Specialization is also key to success in venture capital. “Specialization and Success: Evidence from Venture Capital,” a study from MIT, found that venture funds that specialize in specific industries or technologies tend to outperform those that don’t. This is because specialized funds are better equipped to identify promising startups and provide value-add to their portfolio companies. By focusing on a specific area, they can develop deep expertise and networks that give them an edge over more generalist funds.
One example of a specialized venture capital firm in Africa is Newown Partners’ Imperial Venture Fund, a Pan-African firm focusing exclusively on investing in supply chain and logistics technology startups. By focusing on a particular sector, Newtown Partners has built deep expertise in this area, enabling them to identify and invest in some of the most promising supply chain and logistics technology startups globally.
Size and reputation
The third type of venture fund that is likely to thrive in the future will be one that is either large or reputable. Size and reputation are important factors in the venture capital industry, as they can help attract top-quality startups and co-investors. Larger venture capital firms are able to make larger investments and can afford to take on more risk. Additionally, reputable firms are able to attract the best entrepreneurs and startups, giving them a competitive advantage over their peers. Large funds have the advantage of having more resources and a larger network of contacts, which can help them identify and evaluate more investment opportunities. Meanwhile, reputable funds with a proven track record of generating strong returns for their investors will be able to attract top-quality startups that are looking for reliable and trustworthy investors.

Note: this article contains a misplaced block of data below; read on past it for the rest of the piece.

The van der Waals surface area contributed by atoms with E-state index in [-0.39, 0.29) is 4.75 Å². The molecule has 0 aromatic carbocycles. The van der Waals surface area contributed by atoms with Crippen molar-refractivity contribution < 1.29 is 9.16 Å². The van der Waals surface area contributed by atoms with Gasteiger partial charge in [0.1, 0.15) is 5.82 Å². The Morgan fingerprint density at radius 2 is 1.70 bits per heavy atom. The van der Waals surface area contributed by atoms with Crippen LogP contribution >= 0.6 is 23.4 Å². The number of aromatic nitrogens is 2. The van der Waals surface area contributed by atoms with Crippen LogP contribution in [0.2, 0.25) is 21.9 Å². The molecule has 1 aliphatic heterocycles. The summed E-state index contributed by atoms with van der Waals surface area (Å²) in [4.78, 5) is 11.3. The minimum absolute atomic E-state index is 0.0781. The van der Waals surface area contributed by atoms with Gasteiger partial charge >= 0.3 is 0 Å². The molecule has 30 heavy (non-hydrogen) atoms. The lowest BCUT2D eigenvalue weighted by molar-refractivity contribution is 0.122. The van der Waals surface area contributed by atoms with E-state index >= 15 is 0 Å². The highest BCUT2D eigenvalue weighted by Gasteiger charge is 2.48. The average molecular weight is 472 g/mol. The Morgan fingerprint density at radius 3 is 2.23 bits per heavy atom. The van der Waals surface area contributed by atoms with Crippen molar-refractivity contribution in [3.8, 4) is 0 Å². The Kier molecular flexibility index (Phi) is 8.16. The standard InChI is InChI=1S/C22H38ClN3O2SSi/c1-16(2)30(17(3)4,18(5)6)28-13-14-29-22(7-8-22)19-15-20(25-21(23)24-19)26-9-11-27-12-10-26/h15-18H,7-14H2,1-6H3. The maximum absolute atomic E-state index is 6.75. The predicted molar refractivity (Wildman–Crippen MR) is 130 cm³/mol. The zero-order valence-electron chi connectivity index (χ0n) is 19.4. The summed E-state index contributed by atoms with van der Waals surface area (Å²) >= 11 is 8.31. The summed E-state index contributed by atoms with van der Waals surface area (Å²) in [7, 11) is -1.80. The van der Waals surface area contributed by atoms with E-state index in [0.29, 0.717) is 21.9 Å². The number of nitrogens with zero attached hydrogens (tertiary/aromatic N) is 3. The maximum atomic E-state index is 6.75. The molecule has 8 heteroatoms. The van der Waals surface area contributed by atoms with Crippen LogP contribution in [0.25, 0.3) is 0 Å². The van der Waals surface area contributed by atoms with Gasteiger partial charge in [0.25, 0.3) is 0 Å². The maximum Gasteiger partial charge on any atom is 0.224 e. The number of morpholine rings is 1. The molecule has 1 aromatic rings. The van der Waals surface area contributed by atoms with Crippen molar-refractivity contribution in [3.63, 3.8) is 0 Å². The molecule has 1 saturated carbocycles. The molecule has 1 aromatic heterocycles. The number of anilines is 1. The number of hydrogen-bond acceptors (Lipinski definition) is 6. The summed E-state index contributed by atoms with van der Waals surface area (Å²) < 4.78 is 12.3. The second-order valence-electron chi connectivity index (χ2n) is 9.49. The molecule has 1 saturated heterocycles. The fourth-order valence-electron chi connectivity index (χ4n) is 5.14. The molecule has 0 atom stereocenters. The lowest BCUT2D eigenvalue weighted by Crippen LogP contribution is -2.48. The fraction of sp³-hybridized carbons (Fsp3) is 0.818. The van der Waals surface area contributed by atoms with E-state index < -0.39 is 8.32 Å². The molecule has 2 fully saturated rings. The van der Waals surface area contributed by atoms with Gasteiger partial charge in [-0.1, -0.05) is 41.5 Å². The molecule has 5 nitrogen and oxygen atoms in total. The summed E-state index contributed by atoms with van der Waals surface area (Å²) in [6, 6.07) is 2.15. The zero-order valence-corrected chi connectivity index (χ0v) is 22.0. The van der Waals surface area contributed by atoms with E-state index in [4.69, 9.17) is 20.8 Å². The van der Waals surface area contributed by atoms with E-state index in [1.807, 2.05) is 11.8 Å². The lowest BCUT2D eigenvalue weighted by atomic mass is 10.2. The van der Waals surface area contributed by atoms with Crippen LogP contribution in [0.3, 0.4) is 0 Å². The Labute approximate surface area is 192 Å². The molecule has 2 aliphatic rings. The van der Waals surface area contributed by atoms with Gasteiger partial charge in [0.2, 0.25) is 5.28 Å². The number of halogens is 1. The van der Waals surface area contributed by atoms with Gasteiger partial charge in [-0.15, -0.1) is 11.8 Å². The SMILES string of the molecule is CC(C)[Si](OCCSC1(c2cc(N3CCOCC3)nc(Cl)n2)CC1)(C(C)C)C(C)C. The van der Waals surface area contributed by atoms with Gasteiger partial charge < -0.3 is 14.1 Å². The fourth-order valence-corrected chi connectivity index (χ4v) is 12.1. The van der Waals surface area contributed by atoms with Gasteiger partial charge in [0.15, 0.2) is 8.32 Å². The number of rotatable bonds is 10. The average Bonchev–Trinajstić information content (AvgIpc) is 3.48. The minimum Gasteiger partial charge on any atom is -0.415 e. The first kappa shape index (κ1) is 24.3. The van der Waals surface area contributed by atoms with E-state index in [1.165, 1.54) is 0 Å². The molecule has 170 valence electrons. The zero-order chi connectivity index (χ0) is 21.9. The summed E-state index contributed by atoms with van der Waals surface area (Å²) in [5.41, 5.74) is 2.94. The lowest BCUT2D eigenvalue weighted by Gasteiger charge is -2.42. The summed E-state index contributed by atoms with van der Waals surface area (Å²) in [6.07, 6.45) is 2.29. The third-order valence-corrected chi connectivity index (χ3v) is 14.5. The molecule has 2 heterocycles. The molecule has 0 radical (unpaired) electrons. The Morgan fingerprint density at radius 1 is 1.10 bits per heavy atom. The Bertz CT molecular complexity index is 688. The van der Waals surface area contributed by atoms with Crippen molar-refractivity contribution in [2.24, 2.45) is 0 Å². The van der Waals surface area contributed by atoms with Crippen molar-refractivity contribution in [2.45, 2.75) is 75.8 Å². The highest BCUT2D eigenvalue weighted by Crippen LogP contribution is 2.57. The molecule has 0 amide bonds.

As Forbes reported in their article “Andreessen Horowitz Is Blowing Up The Venture Capital Model (Again),” larger funds are becoming more prevalent. This is because larger funds can continue to support and provide more capital to their portfolio companies in later stages. Additionally, larger funds can afford to hire more staff and provide more support to their portfolio companies, which can be crucial for startups looking to scale.
An example is CRE Venture Capital, a pan-African venture capital firm that focuses on investing in startups across various sectors, including healthcare, fintech, and e-commerce. CRE has a large fund size and a reputation for being highly selective in their investments.
It’s worth noting that these three types of venture funds are not mutually exclusive, and many successful funds will likely possess characteristics of all three. For example, a large and reputable fund specializing in a specific area may also be able to deploy capital quickly. Likewise, a fund that deploys capital quickly and specializes in a specific area may become large and reputable over time as it generates strong returns for its investors. As the industry becomes more competitive and complex, these three characteristics will become increasingly important in helping funds stay ahead of the curve and generate strong returns for their investors. As an investor, it’s important to stay ahead of these trends and adapt to the changing environment in order to succeed in the long term.